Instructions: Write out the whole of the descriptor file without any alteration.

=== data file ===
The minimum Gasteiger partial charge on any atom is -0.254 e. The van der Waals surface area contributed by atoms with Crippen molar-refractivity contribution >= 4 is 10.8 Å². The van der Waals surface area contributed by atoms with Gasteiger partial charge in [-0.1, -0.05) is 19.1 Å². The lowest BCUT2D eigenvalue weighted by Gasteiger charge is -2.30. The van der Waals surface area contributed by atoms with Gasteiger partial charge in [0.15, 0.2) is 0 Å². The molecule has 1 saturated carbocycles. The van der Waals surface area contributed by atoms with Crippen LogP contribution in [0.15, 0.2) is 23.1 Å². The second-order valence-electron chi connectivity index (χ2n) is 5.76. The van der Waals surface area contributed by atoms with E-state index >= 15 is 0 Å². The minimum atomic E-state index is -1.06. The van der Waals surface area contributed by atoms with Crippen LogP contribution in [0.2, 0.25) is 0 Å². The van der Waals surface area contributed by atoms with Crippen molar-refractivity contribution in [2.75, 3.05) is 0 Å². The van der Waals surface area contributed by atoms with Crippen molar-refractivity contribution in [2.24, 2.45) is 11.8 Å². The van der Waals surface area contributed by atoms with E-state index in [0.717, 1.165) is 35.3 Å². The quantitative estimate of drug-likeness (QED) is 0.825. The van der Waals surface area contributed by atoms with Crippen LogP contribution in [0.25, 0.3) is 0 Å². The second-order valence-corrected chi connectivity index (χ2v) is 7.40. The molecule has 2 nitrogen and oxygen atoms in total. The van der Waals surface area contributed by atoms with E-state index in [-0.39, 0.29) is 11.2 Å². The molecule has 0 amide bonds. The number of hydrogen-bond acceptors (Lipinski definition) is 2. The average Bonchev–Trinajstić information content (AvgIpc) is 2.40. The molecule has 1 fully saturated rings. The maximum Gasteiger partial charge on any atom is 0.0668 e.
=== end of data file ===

The minimum Gasteiger partial charge on any atom is -0.254 e. The van der Waals surface area contributed by atoms with Crippen molar-refractivity contribution >= 4 is 10.8 Å². The van der Waals surface area contributed by atoms with Gasteiger partial charge in [-0.1, -0.05) is 19.1 Å². The lowest BCUT2D eigenvalue weighted by Gasteiger charge is -2.30. The van der Waals surface area contributed by atoms with Gasteiger partial charge in [0.15, 0.2) is 0 Å². The molecule has 1 saturated carbocycles. The van der Waals surface area contributed by atoms with Crippen LogP contribution in [0.15, 0.2) is 23.1 Å². The second-order valence-electron chi connectivity index (χ2n) is 5.76. The van der Waals surface area contributed by atoms with E-state index >= 15 is 0 Å². The minimum atomic E-state index is -1.06. The van der Waals surface area contributed by atoms with Crippen LogP contribution in [0.2, 0.25) is 0 Å². The van der Waals surface area contributed by atoms with Crippen molar-refractivity contribution in [2.75, 3.05) is 0 Å². The van der Waals surface area contributed by atoms with Crippen molar-refractivity contribution in [2.24, 2.45) is 11.8 Å². The van der Waals surface area contributed by atoms with E-state index in [0.717, 1.165) is 35.3 Å². The quantitative estimate of drug-likeness (QED) is 0.825. The van der Waals surface area contributed by atoms with Crippen LogP contribution in [0.25, 0.3) is 0 Å². The second-order valence-corrected chi connectivity index (χ2v) is 7.40. The molecule has 2 nitrogen and oxygen atoms in total. The van der Waals surface area contributed by atoms with E-state index in [-0.39, 0.29) is 11.2 Å². The molecule has 0 amide bonds. The number of hydrogen-bond acceptors (Lipinski definition) is 2. The average Bonchev–Trinajstić information content (AvgIpc) is 2.40. The molecule has 1 fully saturated rings. The maximum Gasteiger partial charge on any atom is 0.0668 e.